The best horror games can make you shiver, but few elicit chills as well as Cryostasis: The Sleep of Reason. This is partially due to the tense atmosphere that slowly thickens as you play, inspiring a general unease that eventually escalates into full-blown panic. But it's also due to its icy Arctic setting, where the freezing air can choke your lungs and heat is the most valuable of commodities. The unforgiving blizzards of the North Pole inspire Cryostasis on multiple levels, from a heavy, deliberate pace akin to wading through drifts of snow, to multiple gameplay mechanics that keep you forever at odds with the cold. This innovative first-person adventure is not for everyone; its slow tempo will numb players seeking instant gratification, and occasional performance and stability issues may frustrate. But Cryostasis has a way of keeping you in its thrall, pushing you forward to see what frosty secrets lie ahead.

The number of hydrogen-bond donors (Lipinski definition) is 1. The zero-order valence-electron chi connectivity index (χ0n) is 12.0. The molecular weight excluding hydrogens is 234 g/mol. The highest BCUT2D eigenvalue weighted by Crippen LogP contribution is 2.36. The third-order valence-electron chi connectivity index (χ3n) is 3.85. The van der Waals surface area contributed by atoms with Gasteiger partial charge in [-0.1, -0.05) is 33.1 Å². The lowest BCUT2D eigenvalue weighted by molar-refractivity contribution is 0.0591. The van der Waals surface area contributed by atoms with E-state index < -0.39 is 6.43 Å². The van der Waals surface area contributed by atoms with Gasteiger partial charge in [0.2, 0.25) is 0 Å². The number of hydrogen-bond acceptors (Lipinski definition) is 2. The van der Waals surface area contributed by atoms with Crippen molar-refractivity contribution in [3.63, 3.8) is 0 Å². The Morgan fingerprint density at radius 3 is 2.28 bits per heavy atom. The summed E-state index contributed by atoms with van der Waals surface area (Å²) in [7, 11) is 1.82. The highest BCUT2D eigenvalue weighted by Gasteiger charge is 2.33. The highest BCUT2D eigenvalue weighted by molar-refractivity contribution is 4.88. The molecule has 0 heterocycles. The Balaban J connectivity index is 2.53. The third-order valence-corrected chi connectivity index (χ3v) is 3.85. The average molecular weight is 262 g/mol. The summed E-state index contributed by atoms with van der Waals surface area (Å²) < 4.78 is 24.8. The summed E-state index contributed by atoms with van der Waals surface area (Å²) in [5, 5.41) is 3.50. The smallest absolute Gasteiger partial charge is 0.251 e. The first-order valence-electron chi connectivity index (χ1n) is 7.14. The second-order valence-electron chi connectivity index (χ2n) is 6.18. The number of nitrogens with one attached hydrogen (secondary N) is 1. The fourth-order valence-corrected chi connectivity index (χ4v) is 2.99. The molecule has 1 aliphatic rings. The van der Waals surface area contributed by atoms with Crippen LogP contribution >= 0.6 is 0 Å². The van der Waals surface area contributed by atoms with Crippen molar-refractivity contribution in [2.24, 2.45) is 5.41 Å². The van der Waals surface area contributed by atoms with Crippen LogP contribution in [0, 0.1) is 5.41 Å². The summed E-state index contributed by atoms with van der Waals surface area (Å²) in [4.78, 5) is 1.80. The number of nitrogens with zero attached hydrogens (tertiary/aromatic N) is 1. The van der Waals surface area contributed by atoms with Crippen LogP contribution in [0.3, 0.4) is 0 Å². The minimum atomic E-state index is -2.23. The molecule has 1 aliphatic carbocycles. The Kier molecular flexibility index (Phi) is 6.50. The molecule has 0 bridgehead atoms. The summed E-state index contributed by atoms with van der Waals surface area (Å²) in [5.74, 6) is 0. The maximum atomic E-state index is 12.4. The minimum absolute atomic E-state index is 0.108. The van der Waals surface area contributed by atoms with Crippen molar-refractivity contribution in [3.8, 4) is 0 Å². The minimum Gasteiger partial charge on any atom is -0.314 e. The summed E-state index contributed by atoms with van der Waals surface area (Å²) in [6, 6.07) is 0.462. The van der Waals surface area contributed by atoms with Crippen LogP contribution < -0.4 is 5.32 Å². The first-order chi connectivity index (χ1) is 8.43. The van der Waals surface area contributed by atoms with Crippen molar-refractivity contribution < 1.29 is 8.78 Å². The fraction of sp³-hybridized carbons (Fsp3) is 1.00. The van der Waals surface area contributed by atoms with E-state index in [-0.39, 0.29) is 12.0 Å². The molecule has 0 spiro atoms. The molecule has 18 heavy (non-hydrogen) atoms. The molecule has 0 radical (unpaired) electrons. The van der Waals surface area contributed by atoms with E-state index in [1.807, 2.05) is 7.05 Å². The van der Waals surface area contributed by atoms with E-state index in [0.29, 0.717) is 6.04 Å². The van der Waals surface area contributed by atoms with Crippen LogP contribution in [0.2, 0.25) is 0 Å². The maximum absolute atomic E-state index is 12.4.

The game doesn't give you much in the way of exposition, ushering you into the frozen tundra by way of a seemingly unrelated voice-over about a tribe of forest dwellers seeking refuge within the wildwood. This tale evolves during the game through a series of scattered parchments, though its meanings and metaphors are slow to unfold--much like the main narrative. It's not immediately clear as you start your initial explorations where you are and why you're there, though the raging blizzard and lifeless bodies strewn around indicate that you aren't apt to encounter many friendly faces. Eventually the framework becomes more apparent: You are on a nuclear-powered icebreaker whose crew has befallen an unusual tragedy, though the glacial crash that seems the most likely cause is only one piece in an increasingly complex puzzle. It's a great mystery, and the gradual flow of information will keep you guessing--and keep you tethered to your screen.